For most readers, the problem is now perfectly clear. It can be easily discerned that we have moved past the easily-mocked Satanic Panic conspiracist claims and into a fraught territory where rational skeptics are often placed on the defensive. The ISSTD has become so adept at posturing themselves as sexual abuse victims’ advocates that many who will publicly decry the lunacy of QAnon will ignore the near-identical deranged narratives espoused by the ISSTD for fear of being denigrated as an ignorant defender of a culture of silence that denies the prevalence and harm of sexual abuse.

In 2021, New York magazine published an article about the “memory war,” as academics referred to the debate over recovered memories and traumatic repression. It was hack journalism at its worst, taking the side of pseudoscience, treating actual science as a sinister plot, and all from a perspective that lacked any right-wing Trumpian sympathies. The author, Katie Heaney, treated the idea of false memories as though it were merely an excuse to resume an unacknowledged policy of disregarding sexual abuse claims. Reading the article, one would think that the false memory argument is trotted out reliably to counter any claim of sexual abuse as an elaborate confabulation by the accuser, and not the predictable result of recovered memory therapies. In fact there was no mention of the conspiracist communities built upon the refining of collected recovered memory narratives of Satanic cults, or experimenting extraterrestrials. Nor was there any acknowledgment of the long list of “retractors”—those who recovered “memories” in the course of therapy, during which time they truly believed their recollections to be true, only to later find direct evidence debunking their own claims. Many retractors came to realize that they had been victims of an egregious form of sanctioned malpractice.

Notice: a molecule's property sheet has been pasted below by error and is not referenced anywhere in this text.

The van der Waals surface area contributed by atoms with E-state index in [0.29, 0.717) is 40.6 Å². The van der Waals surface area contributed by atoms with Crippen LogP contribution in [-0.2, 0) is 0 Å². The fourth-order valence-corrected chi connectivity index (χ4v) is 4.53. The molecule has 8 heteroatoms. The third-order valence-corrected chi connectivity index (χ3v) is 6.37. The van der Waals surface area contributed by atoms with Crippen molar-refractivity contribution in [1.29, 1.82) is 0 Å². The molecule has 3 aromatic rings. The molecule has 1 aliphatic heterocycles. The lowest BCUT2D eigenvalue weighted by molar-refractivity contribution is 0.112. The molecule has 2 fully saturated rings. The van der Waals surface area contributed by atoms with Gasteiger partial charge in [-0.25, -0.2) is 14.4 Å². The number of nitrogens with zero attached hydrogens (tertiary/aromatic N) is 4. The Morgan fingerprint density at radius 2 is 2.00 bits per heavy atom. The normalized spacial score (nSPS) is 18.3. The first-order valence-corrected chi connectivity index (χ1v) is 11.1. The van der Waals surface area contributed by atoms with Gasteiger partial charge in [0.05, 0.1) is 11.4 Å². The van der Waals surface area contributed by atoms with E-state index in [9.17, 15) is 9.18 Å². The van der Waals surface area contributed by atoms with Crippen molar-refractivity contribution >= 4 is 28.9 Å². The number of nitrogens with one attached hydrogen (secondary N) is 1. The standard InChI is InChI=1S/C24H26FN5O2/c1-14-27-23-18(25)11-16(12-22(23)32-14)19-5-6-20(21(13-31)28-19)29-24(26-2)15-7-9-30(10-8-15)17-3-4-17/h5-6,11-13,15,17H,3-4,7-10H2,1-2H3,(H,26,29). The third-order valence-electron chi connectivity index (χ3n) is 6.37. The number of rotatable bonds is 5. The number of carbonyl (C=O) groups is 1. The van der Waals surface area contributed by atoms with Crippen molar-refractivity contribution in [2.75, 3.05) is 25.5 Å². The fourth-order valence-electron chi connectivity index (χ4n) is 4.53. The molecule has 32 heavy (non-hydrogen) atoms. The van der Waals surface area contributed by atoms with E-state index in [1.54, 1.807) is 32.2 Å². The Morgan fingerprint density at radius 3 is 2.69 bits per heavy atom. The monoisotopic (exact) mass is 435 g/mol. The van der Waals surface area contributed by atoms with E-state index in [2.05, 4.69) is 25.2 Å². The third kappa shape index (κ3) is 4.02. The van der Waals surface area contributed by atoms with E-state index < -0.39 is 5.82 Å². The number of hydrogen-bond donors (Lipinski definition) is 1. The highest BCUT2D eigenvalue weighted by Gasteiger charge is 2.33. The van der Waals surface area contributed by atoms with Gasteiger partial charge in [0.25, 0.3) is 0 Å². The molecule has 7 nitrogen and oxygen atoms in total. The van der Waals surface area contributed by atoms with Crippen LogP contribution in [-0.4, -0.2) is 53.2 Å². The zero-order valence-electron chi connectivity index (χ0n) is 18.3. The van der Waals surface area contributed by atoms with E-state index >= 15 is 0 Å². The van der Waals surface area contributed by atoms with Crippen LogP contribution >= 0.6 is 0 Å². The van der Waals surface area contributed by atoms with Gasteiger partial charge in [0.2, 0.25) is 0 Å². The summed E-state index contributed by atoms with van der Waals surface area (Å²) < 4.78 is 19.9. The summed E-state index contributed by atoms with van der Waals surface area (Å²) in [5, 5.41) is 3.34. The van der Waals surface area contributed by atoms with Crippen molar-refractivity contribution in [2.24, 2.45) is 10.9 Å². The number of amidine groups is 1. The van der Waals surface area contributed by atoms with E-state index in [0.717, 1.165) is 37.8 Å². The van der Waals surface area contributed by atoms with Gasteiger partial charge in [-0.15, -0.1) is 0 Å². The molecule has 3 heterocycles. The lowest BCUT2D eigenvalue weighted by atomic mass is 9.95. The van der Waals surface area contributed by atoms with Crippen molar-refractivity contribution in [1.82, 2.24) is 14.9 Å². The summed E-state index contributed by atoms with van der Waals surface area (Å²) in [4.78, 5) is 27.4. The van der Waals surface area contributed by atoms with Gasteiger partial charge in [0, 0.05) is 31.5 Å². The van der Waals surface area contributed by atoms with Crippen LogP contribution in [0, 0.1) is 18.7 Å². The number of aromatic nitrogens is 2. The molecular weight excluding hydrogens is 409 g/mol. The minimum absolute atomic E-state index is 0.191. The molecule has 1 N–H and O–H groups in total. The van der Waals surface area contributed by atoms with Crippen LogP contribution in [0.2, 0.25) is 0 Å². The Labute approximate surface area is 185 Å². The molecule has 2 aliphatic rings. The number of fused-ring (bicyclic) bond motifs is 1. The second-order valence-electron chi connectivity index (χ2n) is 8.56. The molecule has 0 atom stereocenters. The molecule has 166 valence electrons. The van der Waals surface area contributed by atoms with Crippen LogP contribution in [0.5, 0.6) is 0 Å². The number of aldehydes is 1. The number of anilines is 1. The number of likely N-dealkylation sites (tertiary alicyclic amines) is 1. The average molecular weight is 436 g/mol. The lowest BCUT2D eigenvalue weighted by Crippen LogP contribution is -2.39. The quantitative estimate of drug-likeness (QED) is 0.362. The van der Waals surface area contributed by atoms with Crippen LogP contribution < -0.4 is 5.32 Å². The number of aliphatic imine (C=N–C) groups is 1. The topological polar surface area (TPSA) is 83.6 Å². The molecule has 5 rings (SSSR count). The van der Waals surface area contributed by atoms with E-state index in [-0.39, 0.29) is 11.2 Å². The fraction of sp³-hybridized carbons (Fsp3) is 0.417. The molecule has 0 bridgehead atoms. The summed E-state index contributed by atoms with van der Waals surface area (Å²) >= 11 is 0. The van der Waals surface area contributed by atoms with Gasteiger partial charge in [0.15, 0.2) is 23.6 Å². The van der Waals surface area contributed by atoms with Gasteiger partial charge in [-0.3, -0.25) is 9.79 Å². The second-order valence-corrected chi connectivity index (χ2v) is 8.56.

These omissions were not oversights. I myself had been interviewed by Heaney at length for the piece, and I gave her a detailed background on those very things. Even if she thought I was incorrect, she could have accurately reported my point of view, the actual view of the consensus of objectors to recovered memory therapies, but she did not. She supported the conspiracy theorists by endorsing their framing of the issue, a framing that conveniently entirely redacts the conspiracy theories themselves. She did it, I assume, not to silently endorse Satanic Panic conspiracy theories, but for the convenience of an absolute moral position: One must always side with the accuser. It is a moral position that most people are unwilling to attack, leaving discussions about potentially (or even clearly) false accusations in a forbidden domain where the ISSTD have annexed space to offer refuge from critical scrutiny for their conspiracy theories.

QAnon, too, has discovered the forbidden domain. With much less success than the ISSTD, QAnon have attempted in its more recent history to position itself as a loose-knit community of volunteer soldiers in a battle against child trafficking. This almost certainly is not the result of any direct consultation or inspiration taken from the ISSTD but of evolutionary pressure in the social environment, where criticism and scrutiny relentlessly expose the flawed foundations of their reasoning. The pressure comes from unbiased rational inquiry, driving them to seek refuge behind sexual abuse victims whom they treat as human shields.

Some are compelled to imagine that there is a bright side in all of this, that at least these conspiracists—the ISSTD and QAnon—recognize the plight of victims of sexual abuse and, regardless of how misguided their perceptions of the problem may be, their overall moral calibration is sufficiently correct, and they only defectively contribute to a greater good. This ignores the innocent victims of QAnon’s increasing militancy and the mentally vulnerable who receive delusional conspiracist narratives instead of proper care. It ignores the reality of retractors and of the countless families that to this day are being torn apart by false accusations derived from pseudoscientific recovered memory therapies. It ignores that opportunistic parties are victimizing people in the name of victims’ rights. It ignores the fact that conspiracists are merely justifying behaviors or practices that they hope are shielded under the banner of victims’ advocacy, with no real apparent concern for the outcomes experienced by the victims themselves. It ignores the fact that faulty evidence inevitably results in false allegations. It allows clinical malpractice a safe haven from censure. 

It ignores the damage done by the Satanic Panic.

And this is how we ignore the true cost of the Satanic Panic almost every time we talk about the Satanic Panic. 

For more information about The Satanic Temple’s Grey Faction campaign to confront the Satanic Panic, please see GreyFaction.org

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Lucien Greaves is the most prominent contemporary Satanist in the world and front person for the band Satanic Planet. As spokesperson for The Satanic Temple, Greaves has gained international attention...